Astronomy and Astrophysics, volume 528, L13-13 (2011/4-1)
The puzzling deuteration of methanol in low- to high-mass protostars.
RATAJCZAK A., TAQUET V., KAHANE C., CECCARELLI C., FAURE A. and QUIRICO E.
Abstract (from CDS):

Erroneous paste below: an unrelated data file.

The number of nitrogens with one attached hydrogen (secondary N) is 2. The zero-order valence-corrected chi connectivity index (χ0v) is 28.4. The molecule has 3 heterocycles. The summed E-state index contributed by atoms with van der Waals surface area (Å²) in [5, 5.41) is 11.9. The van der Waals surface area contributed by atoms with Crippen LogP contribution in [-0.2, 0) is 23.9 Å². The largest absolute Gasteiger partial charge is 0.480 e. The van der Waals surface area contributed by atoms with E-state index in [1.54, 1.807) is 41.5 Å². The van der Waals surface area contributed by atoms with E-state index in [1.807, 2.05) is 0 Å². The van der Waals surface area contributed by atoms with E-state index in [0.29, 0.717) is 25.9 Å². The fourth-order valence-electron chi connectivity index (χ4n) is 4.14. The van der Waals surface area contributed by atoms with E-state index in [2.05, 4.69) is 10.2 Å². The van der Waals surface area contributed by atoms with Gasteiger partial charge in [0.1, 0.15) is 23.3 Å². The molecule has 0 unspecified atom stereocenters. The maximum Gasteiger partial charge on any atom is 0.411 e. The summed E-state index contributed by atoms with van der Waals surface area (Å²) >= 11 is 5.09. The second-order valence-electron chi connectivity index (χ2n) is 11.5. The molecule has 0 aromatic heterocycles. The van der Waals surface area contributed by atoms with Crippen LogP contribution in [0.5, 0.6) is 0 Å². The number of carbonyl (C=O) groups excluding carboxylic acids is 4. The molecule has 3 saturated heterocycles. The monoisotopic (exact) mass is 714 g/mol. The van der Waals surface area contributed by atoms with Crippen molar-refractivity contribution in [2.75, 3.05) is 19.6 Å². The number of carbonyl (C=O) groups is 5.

The current theory of methanol deuteration on interstellar grains predicts that the abundance ratio of the singly deuterated isotopologues [CH2DOH]/[CH3OD] should always be ∼3. In warm regions where grain mantles have sublimated, gaseous methanol is detectable via its rotational transitions. In previous observational studies, the gas-phase [CH2DOH]/[CH3OD] ratio was measured and found to be significantly larger than 3 in low-mass protostars and close to 1 in the Orion IRc2 massive hot core. We present new measurements of the gas-phase [CH2DOH]/[CH3OD] ratio in two additional high-mass protostars, as well as in two intermediate-mass protostars, to either confirm or exclude the dependence of this ratio on the mass of the protostar. The observations were carried out using the IRAM-30m telescope. Several rotational lines of each isotopologue were detected toward the intermediate-mass protostars, while only CH3OD lines were detected in the massive hot cores. The ratio [CH2DOH]/[CH3OD] (or its upper limit) was computed from both the averaged column densities and directly from line flux ratios. Our results confirm that the [CH2DOH]/[CH3OD] ratio is substantially lower in massive hot cores than in (low-mass) hot-corinos, by typically one order of magnitude. Furthermore, they suggest that intermediate-mass protostars have similar properties to low-mass protostars. The measured [CH2DOH]/[CH3OD] ratios are inconsistent with the current theory of methanol deuteration, independently of the mass of the source. While the large ratios measured in low- and intermediate-mass sources can be explained qualitatively by various selective depletion mechanisms, the small ratios (<2) measured toward massive hot cores are puzzling. A revision of the deuterium chemistry in hot cores is suggested.